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About Microsoft SharePoint 2013 : What Is a Content Type?

11/18/2013 6:47:41 PM
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What Are Alerts?

Using alerts is a great way to be notified by e-mail or SMS of changes in lists and libraries or even specific documents or list items.

SharePoint has a built-in alert mechanism that allows users to register for different kinds of alerts. Basically, a user selects the piece of content she wants to be alerted on and requests that SharePoint send her an e-mail or SMS when that content changes.

For example, you might use alerts with a document library that is supposed to have documents regarding a specific topic. You might want to know immediately when a new document is added to that document library. As another example, you may want to know when a particular policy document is changed (for example, the corporate travel policy might be important to people who travel a lot). Alerts allow you to request to be notified when changes like these occur.

What Is a Site Column?

A site column is a column for a list or a document library that can be used in all document libraries or lists in the site in which it is created, as well as in the subsites for that site.

A site manager can define a specific column of data once and manage it from a central location instead of creating that column many times in many lists and libraries. In addition, content types can only use site columns. (In lists and libraries, on the other hand, columns can be created separately.)

What Is a Content Type?

Lists and document libraries can store different kinds of content, known as content types. A site manager can create and manage the content types in a site. The content types are then available in that site and in all the sites under it. The different types of content can have different site columns and/or different settings, such as policies and workflows, associated with them.

Content types can use site columns only for column definitions. This means that to create a content type, you have to choose what site columns should be included in that content type.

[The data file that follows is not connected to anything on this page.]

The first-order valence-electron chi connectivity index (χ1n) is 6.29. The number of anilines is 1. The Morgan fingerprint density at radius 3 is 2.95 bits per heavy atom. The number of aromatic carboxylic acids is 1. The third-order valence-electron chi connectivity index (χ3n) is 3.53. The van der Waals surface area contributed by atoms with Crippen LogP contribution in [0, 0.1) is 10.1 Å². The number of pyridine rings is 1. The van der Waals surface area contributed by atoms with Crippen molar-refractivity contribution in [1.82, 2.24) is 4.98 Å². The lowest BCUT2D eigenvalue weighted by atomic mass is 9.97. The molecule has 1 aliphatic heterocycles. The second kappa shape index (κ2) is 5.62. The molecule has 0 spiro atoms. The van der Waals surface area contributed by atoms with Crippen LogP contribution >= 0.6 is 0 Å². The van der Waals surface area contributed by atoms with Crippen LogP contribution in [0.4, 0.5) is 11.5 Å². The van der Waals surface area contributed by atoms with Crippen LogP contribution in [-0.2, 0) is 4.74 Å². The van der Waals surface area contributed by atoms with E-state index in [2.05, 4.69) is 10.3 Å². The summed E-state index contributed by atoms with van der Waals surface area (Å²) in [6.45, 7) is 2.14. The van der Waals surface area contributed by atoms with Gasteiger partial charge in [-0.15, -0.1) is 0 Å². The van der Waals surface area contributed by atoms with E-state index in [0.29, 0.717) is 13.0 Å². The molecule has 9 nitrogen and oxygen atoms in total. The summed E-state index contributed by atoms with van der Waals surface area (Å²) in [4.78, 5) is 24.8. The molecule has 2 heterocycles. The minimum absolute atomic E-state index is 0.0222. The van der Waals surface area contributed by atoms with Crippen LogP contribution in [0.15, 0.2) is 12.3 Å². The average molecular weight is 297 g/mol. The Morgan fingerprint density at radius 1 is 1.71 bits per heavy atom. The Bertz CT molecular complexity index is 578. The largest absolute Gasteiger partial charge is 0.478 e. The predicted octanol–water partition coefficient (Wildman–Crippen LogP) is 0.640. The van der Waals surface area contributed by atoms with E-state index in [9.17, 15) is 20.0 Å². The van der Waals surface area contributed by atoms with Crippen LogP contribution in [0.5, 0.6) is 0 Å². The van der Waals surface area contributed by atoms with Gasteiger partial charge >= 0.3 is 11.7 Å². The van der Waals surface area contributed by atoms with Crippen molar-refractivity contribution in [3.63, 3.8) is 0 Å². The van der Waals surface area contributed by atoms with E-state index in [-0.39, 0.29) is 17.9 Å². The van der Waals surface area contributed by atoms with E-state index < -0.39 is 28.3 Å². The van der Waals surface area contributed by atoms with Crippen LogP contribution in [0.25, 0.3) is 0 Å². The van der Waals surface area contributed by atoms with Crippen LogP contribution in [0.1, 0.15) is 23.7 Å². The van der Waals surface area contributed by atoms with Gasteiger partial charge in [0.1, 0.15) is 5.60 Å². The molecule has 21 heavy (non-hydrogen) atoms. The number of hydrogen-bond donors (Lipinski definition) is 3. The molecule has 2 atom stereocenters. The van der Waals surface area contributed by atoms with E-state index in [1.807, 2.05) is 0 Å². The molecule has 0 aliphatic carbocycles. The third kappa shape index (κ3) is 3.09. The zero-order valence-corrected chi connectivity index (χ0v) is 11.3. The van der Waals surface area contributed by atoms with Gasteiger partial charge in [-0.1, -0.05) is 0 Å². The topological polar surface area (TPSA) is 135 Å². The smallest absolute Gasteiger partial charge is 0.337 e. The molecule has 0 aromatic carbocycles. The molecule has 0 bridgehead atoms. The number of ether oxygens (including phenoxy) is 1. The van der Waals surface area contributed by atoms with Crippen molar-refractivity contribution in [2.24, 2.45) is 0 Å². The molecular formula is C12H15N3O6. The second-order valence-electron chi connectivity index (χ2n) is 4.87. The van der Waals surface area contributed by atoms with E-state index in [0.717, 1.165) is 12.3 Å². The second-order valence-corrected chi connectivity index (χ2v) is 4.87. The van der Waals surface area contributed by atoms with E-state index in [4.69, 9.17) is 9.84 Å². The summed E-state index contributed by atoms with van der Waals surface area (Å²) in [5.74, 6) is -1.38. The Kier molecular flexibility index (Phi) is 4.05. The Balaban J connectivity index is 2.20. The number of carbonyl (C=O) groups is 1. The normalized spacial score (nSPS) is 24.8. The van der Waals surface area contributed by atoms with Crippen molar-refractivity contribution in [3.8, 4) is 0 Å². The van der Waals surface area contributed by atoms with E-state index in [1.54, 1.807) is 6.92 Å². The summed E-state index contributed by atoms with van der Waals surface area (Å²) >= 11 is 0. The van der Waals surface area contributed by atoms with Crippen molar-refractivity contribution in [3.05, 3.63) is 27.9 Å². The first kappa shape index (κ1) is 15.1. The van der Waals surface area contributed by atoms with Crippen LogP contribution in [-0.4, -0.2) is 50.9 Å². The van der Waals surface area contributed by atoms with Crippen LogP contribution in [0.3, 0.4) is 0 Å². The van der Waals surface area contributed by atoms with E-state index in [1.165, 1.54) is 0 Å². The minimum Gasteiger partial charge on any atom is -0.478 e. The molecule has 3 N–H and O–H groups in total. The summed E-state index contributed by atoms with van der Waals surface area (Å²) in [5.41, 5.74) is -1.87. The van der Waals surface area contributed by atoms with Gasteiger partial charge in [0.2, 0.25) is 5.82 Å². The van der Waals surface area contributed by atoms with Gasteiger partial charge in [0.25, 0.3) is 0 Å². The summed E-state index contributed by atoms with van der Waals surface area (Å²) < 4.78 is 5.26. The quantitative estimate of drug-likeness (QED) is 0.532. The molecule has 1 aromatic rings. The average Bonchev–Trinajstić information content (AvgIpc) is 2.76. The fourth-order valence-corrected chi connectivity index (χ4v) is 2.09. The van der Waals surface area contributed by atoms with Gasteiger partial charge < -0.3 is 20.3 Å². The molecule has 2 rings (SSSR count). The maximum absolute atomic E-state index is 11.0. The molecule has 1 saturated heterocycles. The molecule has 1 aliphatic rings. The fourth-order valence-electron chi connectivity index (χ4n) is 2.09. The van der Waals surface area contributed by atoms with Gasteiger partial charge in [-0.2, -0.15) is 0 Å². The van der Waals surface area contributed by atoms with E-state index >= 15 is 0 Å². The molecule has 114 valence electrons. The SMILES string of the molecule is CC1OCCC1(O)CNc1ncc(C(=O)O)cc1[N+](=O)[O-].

A simple example of a content type is a list of contacts that stores two types of contacts—an internal contact and an external contact. The Internal Contact content type is used for a contact inside the company—and as such does not need the company property because all internal contacts are from the same company. However, the External Contact content type does require the company property because every contact might be from a different company. Hence, a single list has two different column requirements.

As another example of the use of content types, consider a document library where you store many different types of documents. Some documents are presentations and some are financial reports, whereas others are user guides and product whitepapers. The differences between those content types are possibly more than just different columns: The content types might also specify different templates that users should use when creating documents of these types. For example, when creating a presentation, a Microsoft PowerPoint template will be used. When creating a financial report, a user will get a specific Microsoft Excel workbook as a template to start from. User guides might be from a certain Microsoft Word template, whereas product whitepapers might be PDF documents. Some of these examples are shown in Figure 1, which shows the content type options for creating a new document in a document library.

Image

FIGURE 1 Choosing a content type when creating a new document in a document library.

Content types can be created in each site, and every subsite under that site can then use the content type. The subsites can either use the content type as it is defined in the parent site or create their own content types.

Content types are hierarchical, which means they can inherit from other content types. For example, the External Contact and Internal Contact content types can both inherit from the Contact content type. This way, if changes are made to the Contact content type (for example, if a property birthday date is added), both child content types may get the update (depending on whether the person who applied the update to the Contact content type chose to apply the update to content types that are inheriting from that content type).

Because the content type of an item or file says a lot about what the item actually is, it is an important piece of data associated with an item. This makes it important that authors (that is, people adding information to SharePoint) choose the right content type when creating data in SharePoint. However, sometimes content types are not used. A list might use the basic Item content type or a library might use the Document content type and add columns to the list itself—not impacting the content type itself. This means that all the columns are defined in the list or library and are added to all the items or files in it.

Content types use site columns to define the properties that the files or list items of that content type will have.


 
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